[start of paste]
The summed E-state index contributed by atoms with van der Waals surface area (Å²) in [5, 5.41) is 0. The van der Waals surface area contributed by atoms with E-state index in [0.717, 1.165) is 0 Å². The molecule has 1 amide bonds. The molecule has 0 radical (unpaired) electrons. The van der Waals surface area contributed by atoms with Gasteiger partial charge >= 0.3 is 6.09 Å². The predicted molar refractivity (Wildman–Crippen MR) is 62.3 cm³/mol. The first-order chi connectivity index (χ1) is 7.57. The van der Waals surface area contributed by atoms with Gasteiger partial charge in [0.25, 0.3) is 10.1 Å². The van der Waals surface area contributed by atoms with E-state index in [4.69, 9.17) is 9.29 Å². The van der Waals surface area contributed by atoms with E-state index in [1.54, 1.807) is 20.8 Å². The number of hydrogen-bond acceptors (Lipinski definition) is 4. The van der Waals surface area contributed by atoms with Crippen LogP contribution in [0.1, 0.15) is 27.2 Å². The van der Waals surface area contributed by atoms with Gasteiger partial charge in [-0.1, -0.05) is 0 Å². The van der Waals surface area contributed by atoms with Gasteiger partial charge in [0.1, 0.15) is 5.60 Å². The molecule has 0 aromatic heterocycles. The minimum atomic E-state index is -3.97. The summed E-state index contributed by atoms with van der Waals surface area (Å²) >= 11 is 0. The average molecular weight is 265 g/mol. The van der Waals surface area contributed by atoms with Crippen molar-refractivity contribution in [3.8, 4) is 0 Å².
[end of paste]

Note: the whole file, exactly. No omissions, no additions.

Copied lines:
The summed E-state index contributed by atoms with van der Waals surface area (Å²) in [5, 5.41) is 0. The van der Waals surface area contributed by atoms with E-state index in [0.717, 1.165) is 0 Å². The molecule has 1 amide bonds. The molecule has 0 radical (unpaired) electrons. The van der Waals surface area contributed by atoms with Gasteiger partial charge >= 0.3 is 6.09 Å². The predicted molar refractivity (Wildman–Crippen MR) is 62.3 cm³/mol. The first-order chi connectivity index (χ1) is 7.57. The van der Waals surface area contributed by atoms with Gasteiger partial charge in [0.25, 0.3) is 10.1 Å². The van der Waals surface area contributed by atoms with E-state index in [4.69, 9.17) is 9.29 Å². The van der Waals surface area contributed by atoms with E-state index in [1.54, 1.807) is 20.8 Å². The number of hydrogen-bond acceptors (Lipinski definition) is 4. The van der Waals surface area contributed by atoms with Crippen LogP contribution in [0.1, 0.15) is 27.2 Å². The van der Waals surface area contributed by atoms with Gasteiger partial charge in [-0.1, -0.05) is 0 Å². The van der Waals surface area contributed by atoms with Gasteiger partial charge in [0.1, 0.15) is 5.60 Å². The molecule has 0 aromatic heterocycles. The minimum atomic E-state index is -3.97. The summed E-state index contributed by atoms with van der Waals surface area (Å²) >= 11 is 0. The average molecular weight is 265 g/mol. The van der Waals surface area contributed by atoms with Crippen molar-refractivity contribution in [3.8, 4) is 0 Å².